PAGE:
1. Fast cold start response time by precompiling startup logic directly into constant values whenever possible and minimizing the number of operations required to start handling user input.
  2. Stable execution behavior over time and possible inputs.
    • The GC is a novel reference counting with eager free implementation to minimize memory footprint and prevent any indeterminate GC jitter.
    • The runtime itself uses sorted container implementations for Sets/Maps so that the variance between average and worst case costs of operations is minimized and to protect against pathological behaviors (like extreme hash-code collisions).
  3. Safe recursion is available with the [TODO] flag. This compiles recursive functions into a CPS form that uses constant stack space, eliminating any possible Out-of-Stack issues, and allows us to preserve the full call-stack in all debug builds.

A simple example use is to create a file called “max.bsq” with the following code:

namespace NSMain;

entrypoint function main(x: Int, y: Int): Int {
    return (x > y) ? x : y;

Then run the following command to produce the max.exe (on Windows executable) which can then be invoked with:

> node ref_impl\bin\runtimes\exegen\exegen.js -o max.exe max.bsq

Which will create an executable named max.exe in the current directory.

Running this executable:

> max.exe 1 5

Will output 5.

More details on the exeGen tool can be found in the readme.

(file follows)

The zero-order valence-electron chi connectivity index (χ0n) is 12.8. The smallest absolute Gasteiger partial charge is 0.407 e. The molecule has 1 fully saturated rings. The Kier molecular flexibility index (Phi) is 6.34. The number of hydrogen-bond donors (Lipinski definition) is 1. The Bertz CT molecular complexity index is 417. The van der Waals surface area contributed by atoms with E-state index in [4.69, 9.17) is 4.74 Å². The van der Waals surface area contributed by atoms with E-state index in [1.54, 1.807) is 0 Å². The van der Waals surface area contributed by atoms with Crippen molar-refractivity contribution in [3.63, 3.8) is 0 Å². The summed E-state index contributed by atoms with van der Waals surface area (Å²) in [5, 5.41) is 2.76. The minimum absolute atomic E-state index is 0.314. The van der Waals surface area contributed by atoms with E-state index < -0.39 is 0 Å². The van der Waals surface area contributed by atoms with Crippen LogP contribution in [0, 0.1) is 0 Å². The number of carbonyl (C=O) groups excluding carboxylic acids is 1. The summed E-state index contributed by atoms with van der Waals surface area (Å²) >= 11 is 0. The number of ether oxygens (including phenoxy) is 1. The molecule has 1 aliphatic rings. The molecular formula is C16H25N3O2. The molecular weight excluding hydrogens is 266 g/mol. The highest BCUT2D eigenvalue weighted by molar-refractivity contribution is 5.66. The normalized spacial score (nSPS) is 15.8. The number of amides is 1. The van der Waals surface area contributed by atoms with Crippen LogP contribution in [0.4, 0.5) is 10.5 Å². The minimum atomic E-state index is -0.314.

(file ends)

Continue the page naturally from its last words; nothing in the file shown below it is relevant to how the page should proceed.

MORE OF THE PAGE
Using the Bosque Language

The current focus of the Bosque project is core language design. As a result there is no support for packaging, deployment, lifecycle management, etc.


In order to build the language the following are needed:

  • 64 bit Operating System
  • The LTS version of node.js ( According to your OS )
  • Typescript (install with: npm i typescript -g)
  • A C++ compiler – by default clang on Windows and g++ on Linux/Mac

Build & Test

The ref_impl directory contains the reference implementation parser, type checker, interpreter, and command line runner. In this directory, build and test the Bosque reference implementation with:

npm install && npm test

Note: the Z3 theorem prover is provided as a binary dependency in the repo via git LFS. To ensure these are present you will need to have git LFS installed, run git lfs install to setup the needed hooks, and pull.

Visual Studio Code Integration

This repository provides basic Visual Studio Code IDE support for the Bosque language (currently limited to syntax and brace highlighting). The installation requires manually copying the full bosque-language-tools/ folder into your user .vscode/extensions/ directory and restarting VSCode.


This project welcomes community contributions.

This project has adopted the Microsoft Open Source Code of Conduct. For more information see the Code of Conduct FAQ or contact opencode@microsoft.com with any additional questions or comments.

Please refer to Contribution Guidelines for more details.


Code licensed under the MIT License.